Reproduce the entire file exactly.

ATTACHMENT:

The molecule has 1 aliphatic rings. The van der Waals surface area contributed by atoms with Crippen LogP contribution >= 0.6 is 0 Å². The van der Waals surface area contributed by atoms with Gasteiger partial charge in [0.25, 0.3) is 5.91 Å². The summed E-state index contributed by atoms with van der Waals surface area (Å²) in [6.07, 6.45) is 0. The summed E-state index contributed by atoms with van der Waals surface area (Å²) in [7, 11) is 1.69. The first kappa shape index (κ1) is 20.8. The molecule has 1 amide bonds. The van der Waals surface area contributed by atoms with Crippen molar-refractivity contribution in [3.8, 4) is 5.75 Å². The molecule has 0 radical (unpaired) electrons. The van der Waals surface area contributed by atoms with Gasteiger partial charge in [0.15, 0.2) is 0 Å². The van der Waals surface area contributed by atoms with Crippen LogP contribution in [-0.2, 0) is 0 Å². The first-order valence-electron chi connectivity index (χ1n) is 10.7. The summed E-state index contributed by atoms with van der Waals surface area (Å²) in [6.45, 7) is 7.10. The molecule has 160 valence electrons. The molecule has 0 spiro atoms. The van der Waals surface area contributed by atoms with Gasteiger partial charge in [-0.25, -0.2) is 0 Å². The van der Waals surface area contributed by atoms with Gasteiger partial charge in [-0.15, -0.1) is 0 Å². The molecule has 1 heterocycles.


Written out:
The molecule has 1 aliphatic rings. The van der Waals surface area contributed by atoms with Crippen LogP contribution >= 0.6 is 0 Å². The van der Waals surface area contributed by atoms with Gasteiger partial charge in [0.25, 0.3) is 5.91 Å². The summed E-state index contributed by atoms with van der Waals surface area (Å²) in [6.07, 6.45) is 0. The summed E-state index contributed by atoms with van der Waals surface area (Å²) in [7, 11) is 1.69. The first kappa shape index (κ1) is 20.8. The molecule has 1 amide bonds. The van der Waals surface area contributed by atoms with Crippen molar-refractivity contribution in [3.8, 4) is 5.75 Å². The molecule has 0 radical (unpaired) electrons. The van der Waals surface area contributed by atoms with Gasteiger partial charge in [0.15, 0.2) is 0 Å². The van der Waals surface area contributed by atoms with Crippen LogP contribution in [-0.2, 0) is 0 Å². The first-order valence-electron chi connectivity index (χ1n) is 10.7. The summed E-state index contributed by atoms with van der Waals surface area (Å²) in [6.45, 7) is 7.10. The molecule has 160 valence electrons. The molecule has 0 spiro atoms. The van der Waals surface area contributed by atoms with Gasteiger partial charge in [-0.25, -0.2) is 0 Å². The van der Waals surface area contributed by atoms with Gasteiger partial charge in [-0.15, -0.1) is 0 Å². The molecule has 1 heterocycles.